For the last week or so, thousands of people in blue have flocked to Austin to show their support for the unborn among us and their mothers. Thousands of marchers have shown up from places all over the state to speak out for the voiceless.
I love their passion and admire their dedication. I keep trying to figure out how to get down there and join them. While it hasn’t happened yet, I’m still trying. In the meantime, I’ve found my own gentle protest, my own uprising against a culture which is trending against the value of children. Where our country is hardening itself against the beauty of Life, I’ve made myself a quiet spokesperson. Being a parent is difficult even in socially acceptable circumstances. It can become defeating when it seems as if your beloved child is unwanted by the world. So those of us who value the lives of these children should say so.
Will you join me?
Will you smile at the mom in the grocery store, who is herself on the verge of tears, as her two year old melts down and she wants to hide in shame? Will you look her in the eye and reassure her that this is temporary and that while this moment is bad that it does get easier? Will you reach out to her and be the kind voice she so badly needs to hear? Will you tell her that her “screaming monster” is beautiful? Will you see past the noise and see their humanity?
Will you smile at the mother at the park whose child bears the unmistakeable signs of birth defects or genetic abnormalities? Will you look at her baby, the one others avert their eyes to avoid seeing? Will you see past what others see as ugliness and see the beautiful eyes that reflect his mother’s love? Will you comment on the beauty of his spirit and the lovely joyous lilt of his laugh? Will you talk to her and listen…really listen to this woman whose choice to love her baby has made her an outcast among most of the people she meets?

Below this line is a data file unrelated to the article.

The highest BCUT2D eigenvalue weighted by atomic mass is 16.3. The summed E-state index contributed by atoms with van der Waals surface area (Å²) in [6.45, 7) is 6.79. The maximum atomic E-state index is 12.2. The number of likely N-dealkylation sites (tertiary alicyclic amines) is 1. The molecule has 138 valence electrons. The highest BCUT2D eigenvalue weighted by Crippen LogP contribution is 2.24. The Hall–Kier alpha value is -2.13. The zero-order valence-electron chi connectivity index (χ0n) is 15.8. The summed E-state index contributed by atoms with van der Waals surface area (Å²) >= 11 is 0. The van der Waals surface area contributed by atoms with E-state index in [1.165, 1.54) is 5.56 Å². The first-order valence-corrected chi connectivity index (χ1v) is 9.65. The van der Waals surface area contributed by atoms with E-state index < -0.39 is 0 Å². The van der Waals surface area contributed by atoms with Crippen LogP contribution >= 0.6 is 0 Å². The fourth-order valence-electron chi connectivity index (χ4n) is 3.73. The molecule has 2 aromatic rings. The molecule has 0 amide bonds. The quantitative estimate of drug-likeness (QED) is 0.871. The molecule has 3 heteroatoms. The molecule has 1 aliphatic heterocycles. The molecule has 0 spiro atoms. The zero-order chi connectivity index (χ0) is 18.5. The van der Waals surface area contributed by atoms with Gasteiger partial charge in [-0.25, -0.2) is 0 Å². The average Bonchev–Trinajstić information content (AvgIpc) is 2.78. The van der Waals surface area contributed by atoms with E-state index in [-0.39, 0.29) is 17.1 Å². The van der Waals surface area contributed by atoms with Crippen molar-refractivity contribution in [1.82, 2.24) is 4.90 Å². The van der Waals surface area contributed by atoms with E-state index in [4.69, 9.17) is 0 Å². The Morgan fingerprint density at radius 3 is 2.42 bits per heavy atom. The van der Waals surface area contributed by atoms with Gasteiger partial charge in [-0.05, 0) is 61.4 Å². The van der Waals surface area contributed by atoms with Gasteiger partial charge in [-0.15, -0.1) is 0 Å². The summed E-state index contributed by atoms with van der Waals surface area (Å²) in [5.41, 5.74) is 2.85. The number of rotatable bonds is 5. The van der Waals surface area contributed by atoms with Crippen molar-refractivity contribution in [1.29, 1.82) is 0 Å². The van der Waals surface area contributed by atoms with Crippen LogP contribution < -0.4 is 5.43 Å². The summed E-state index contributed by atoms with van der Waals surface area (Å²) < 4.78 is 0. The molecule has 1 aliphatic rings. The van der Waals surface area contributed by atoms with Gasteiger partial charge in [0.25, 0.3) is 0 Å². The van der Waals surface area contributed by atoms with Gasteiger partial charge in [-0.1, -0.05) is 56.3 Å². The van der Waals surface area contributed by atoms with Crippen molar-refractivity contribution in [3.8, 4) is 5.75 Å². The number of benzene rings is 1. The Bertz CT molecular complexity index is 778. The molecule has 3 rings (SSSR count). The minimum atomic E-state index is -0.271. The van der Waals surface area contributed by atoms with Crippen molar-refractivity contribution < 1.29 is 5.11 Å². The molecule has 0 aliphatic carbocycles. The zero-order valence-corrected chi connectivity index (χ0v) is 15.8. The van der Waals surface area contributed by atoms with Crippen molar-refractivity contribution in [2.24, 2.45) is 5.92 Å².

Will you smile at the mom whose family seems too large? Will you see in her 12th baby the same beauty that you would have seen in her first? Will you be kind in your words and greet them in the library check out line instead of impatiently sighing as each child must run her own books across the scanner? Will you offer to hold the baby as she fumbles for her keys? When they walk past you in a restaurant and tables must be moved to seat them all, will you compliment her on how lucky she is to be surround by all that love? Will you see them for the family they are instead of the spectacle they easily become?
Will you smile at the mother whose child has been lost? Will you remember to speak his name and not be afraid to bring him up? Will you look at those heartbreaking photos from the day that he was born and see not the dead child she delivered but the living love she lost? Will you remark on his sweet face and the beauty of his hands? Will you allow her to still be his mother even though he’s lost to her? Will you be the one who sees the mother when just the woman is standing there?
Will you smile at the woman whose womb is empty still? Will you be gentle in your joy as her own heart breaks in two? Will you ignore the tears she tries to hide as you hand her the tissue box? Will you let her talk about it for as long as the ache is there? Will you be the person who listens to her pain? Will you wrap your arms around her and love her when it’s hard? Will you be the smile she needed to get her through this day and not be offended if she just can’t look at you?
Will you be the person you want to be in the back of your own mind? Will you be the kind and calm voice the word just aches to hear? It’s funny how the mean and cruel words are flung at us without a care, but the kind words are held close as though their cost were very dear. So take the time to smile at all the people you run into today. It’s the very smallest thing, and yet it can change so much in the life of someone who needs to see it. This is what we are marching for, the beauty we say we protect. If all life is valuable, then we should behave as if it were true. Will you join my little campaign? Will you smile at them?
This article originally appeared on Ignitum Today and is used with permission.